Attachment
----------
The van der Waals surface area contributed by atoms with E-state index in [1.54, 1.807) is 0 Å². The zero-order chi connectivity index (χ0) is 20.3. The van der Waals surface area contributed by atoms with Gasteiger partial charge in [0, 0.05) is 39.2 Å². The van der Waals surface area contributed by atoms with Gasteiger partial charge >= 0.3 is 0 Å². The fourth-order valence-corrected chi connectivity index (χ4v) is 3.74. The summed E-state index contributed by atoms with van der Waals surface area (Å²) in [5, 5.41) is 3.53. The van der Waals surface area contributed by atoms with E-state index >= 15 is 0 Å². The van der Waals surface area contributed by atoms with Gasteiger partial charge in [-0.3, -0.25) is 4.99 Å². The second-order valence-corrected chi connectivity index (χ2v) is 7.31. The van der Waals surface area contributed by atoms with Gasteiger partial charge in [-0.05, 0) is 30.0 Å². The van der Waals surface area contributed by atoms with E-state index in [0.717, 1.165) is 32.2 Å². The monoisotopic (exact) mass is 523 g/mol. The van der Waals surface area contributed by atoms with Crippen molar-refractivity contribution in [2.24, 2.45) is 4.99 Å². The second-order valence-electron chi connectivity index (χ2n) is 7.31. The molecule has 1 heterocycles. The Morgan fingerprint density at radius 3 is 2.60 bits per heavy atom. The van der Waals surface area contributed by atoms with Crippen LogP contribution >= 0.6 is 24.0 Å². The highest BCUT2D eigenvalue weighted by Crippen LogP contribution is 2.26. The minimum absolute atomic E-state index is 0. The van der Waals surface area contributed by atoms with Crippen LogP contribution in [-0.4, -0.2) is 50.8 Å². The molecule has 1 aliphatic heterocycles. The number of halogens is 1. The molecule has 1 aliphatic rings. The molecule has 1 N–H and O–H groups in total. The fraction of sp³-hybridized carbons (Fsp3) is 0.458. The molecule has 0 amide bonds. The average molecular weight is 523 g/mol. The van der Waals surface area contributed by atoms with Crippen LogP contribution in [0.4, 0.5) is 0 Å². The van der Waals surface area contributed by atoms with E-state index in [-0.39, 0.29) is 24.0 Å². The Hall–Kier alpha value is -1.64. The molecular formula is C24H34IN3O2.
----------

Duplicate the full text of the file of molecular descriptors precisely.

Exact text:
The van der Waals surface area contributed by atoms with E-state index in [1.54, 1.807) is 0 Å². The zero-order chi connectivity index (χ0) is 20.3. The van der Waals surface area contributed by atoms with Gasteiger partial charge in [0, 0.05) is 39.2 Å². The van der Waals surface area contributed by atoms with Gasteiger partial charge >= 0.3 is 0 Å². The fourth-order valence-corrected chi connectivity index (χ4v) is 3.74. The summed E-state index contributed by atoms with van der Waals surface area (Å²) in [5, 5.41) is 3.53. The van der Waals surface area contributed by atoms with E-state index >= 15 is 0 Å². The van der Waals surface area contributed by atoms with Gasteiger partial charge in [-0.3, -0.25) is 4.99 Å². The second-order valence-corrected chi connectivity index (χ2v) is 7.31. The van der Waals surface area contributed by atoms with Gasteiger partial charge in [-0.05, 0) is 30.0 Å². The van der Waals surface area contributed by atoms with E-state index in [0.717, 1.165) is 32.2 Å². The monoisotopic (exact) mass is 523 g/mol. The van der Waals surface area contributed by atoms with Crippen molar-refractivity contribution in [2.24, 2.45) is 4.99 Å². The second-order valence-electron chi connectivity index (χ2n) is 7.31. The molecule has 1 heterocycles. The Morgan fingerprint density at radius 3 is 2.60 bits per heavy atom. The van der Waals surface area contributed by atoms with Crippen LogP contribution >= 0.6 is 24.0 Å². The highest BCUT2D eigenvalue weighted by Crippen LogP contribution is 2.26. The minimum absolute atomic E-state index is 0. The van der Waals surface area contributed by atoms with Crippen LogP contribution in [-0.4, -0.2) is 50.8 Å². The molecule has 1 aliphatic heterocycles. The number of halogens is 1. The molecule has 1 aliphatic rings. The molecule has 1 N–H and O–H groups in total. The fraction of sp³-hybridized carbons (Fsp3) is 0.458. The molecule has 0 amide bonds. The average molecular weight is 523 g/mol. The van der Waals surface area contributed by atoms with Crippen LogP contribution in [0.4, 0.5) is 0 Å². The van der Waals surface area contributed by atoms with E-state index in [-0.39, 0.29) is 24.0 Å². The Hall–Kier alpha value is -1.64. The molecular formula is C24H34IN3O2.